If there is a large crop of mast in the woods (acorns), then you will find that the deer stay in the woods. Acorns are much preferred by deer over corn. . . . . .
Just my experience.


Mannyrock

this is very true for my region ^ ^ ^ ^ ^

last year, we had plenty of rain and a bumper crop of acorns.
nobody saw any deer during legal hours during any of the legal
seasons. (in the region where i hunt)
if the deer don't have to walk long distances for food and water,
they don't. the neighbors here mostly fed the crows with their corn.

as far as the legality of feeding, i feel that if you want to, you should
be able to feed as much as you want to and can afford to. it's pretty
controversial here because of the "it's-my-deer-because-i-got-it-on-
my-game-camera-and-it-was-coming-to-my-feeder" mentality that
has become so prevalent in this region. just one of the many things
that i believe will eventually lead to the elimination of free hunting
on private land of small land owners in this area.

land_owner 11-14-2018 08:47 AM

I have noted that seeing nocturnal deer on camera does not a favorable hunt make. They tend to stay nocturnal or move somewhere else in the daylight. You stick it or shoot it and anchor it on your property and it is certainly YOUR deer. They merely see its digital likeness on a game camera they put in the woods and they can forget "ownership" of that resource. Step up to the back of my truck and claim the deer lying therein is THEIRS? Let's see how that works out for them.

mannyrock 11-14-2018 10:27 AM

Deer crave fresh greens in late November, especially during the rut. Thus, their attraction to a food plot with new rye grass. I have seen 4 or 5 deer at a time standing in 8 inch high rye grass in mid-morning, feeding like cattle, just after Thanksgiving. It has to be fresh though, planted just two weeks or so before.


Mannyrock

Ranger99 11-16-2018 03:01 PM

i'll second on the rye grass. most any fresh edible green something that
they don't/can't get anywhere else close by will draw the deer.
around here, any kind of peas/beans will draw (iron and clay peas here)
as will clovers (red clover here)
i used the "deer cocaine" here a couple of years, and it worked really well,
but i didn't like the deep holes they dug in the sand to get at it.
(note to self- well, of course they dig deep holes dummy! that's how it works!)

land_owner 11-17-2018 04:57 AM

At first, I tried salt blocks. Three years and they didn't touch it. Then it dawned on me, the nearby body of water is called SALT LAKE and SALT CREEK for a reason! They didn't need any salt from me. They had their own lake full of it.

The wildlife do like molasses blocks and probably mineral blocks, but I have not tried those. Sweet horse feed might be OK in a controlled and weather resistant trough.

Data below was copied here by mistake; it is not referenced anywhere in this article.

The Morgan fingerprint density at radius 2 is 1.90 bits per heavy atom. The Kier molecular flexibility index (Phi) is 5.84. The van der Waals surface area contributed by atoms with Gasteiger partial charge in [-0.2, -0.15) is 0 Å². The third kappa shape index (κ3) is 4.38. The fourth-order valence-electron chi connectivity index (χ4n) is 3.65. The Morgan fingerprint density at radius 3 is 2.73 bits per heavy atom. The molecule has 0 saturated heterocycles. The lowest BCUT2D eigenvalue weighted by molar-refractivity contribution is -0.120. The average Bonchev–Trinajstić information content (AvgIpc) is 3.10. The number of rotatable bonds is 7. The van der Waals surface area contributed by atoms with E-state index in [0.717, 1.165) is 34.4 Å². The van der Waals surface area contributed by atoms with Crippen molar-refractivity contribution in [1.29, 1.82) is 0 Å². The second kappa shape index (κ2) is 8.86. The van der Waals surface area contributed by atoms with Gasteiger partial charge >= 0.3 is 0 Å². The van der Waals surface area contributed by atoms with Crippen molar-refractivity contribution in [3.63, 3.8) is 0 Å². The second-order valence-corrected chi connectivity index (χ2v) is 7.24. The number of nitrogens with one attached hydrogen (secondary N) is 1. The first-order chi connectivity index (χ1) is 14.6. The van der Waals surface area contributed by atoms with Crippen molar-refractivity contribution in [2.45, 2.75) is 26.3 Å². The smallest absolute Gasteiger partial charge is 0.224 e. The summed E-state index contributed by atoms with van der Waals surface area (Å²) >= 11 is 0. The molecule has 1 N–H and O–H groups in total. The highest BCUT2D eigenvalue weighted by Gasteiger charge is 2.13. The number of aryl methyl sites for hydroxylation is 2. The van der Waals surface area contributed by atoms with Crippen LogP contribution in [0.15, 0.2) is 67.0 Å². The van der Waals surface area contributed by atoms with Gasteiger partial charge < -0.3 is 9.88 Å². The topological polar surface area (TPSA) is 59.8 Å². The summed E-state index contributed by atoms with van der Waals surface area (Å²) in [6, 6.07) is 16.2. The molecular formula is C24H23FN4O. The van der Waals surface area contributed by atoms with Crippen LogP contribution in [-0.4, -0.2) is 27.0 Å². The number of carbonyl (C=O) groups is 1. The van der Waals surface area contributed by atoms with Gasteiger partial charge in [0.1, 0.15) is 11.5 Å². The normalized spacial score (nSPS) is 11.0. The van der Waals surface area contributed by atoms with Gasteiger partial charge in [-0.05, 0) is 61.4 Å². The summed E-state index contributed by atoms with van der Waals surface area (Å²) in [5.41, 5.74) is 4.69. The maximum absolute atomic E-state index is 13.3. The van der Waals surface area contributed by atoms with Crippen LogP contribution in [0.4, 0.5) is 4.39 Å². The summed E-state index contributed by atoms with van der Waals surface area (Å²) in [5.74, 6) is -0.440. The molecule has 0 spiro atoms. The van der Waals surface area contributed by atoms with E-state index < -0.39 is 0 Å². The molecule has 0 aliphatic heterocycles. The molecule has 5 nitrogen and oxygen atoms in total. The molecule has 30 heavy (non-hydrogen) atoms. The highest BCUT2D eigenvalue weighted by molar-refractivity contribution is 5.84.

Iron and clay peas and soy beans get eaten to the dirt line as soon as they germinate. Rye GRAIN is welcomed. Rye GRASS is not touched, but makes the shooting lanes so inviting to hunt with their lush green and manicured look.

Grain Sorghum was once used. It grew to over 9-feet tall and was as thick as a blackberry tangle. We thought we might have to drive the truck through to make a few shooting lanes. Hogs helped us naturally though by sleeping in it the week before hunting season opened. Now Wildlife Game Food Sorghum is planted, which rarely exceeds 3-feet in height, and the turkeys jump up to kick the seed pods. Fun to watch them do that.

Winter peas don't germinate. Kale, beets, and brassicas don't germinate and if they did, there is no frost to stimulate sugar production in the plant, so it remains sour.

White ladino clover did OK, but was EXPENSIVE and not prevalent in the first year. It took a 2nd season to grow "thicker" then died in the heat of summer.

We've tried a lot of seeds. Throw and grow works to a degree. Well prepared food plots are consumed and the hogs have historically appreciated the soft earth to root through for earthworms and grubs, leaving anti-personnel and equipment crippling holes of destruction in their wake. When the incidence of hogs is high the deer are scarce.

Hogs have been our bane, which has softened a bit due to hunting pressure from the State on the hogs in the 4k-acres immediately adjacent to me. Trouble is, who watches those hunters? They have driven off the deer, the turkeys, the fur bearers, and killed the hogs by the hundreds. They have, imo, turned the State land into their own hunting lease. Hard to compete on a 20-acre parcel with 3-acres of food plots against 4k-acres and its hoard of hunters - if not killing, then scaring everything away.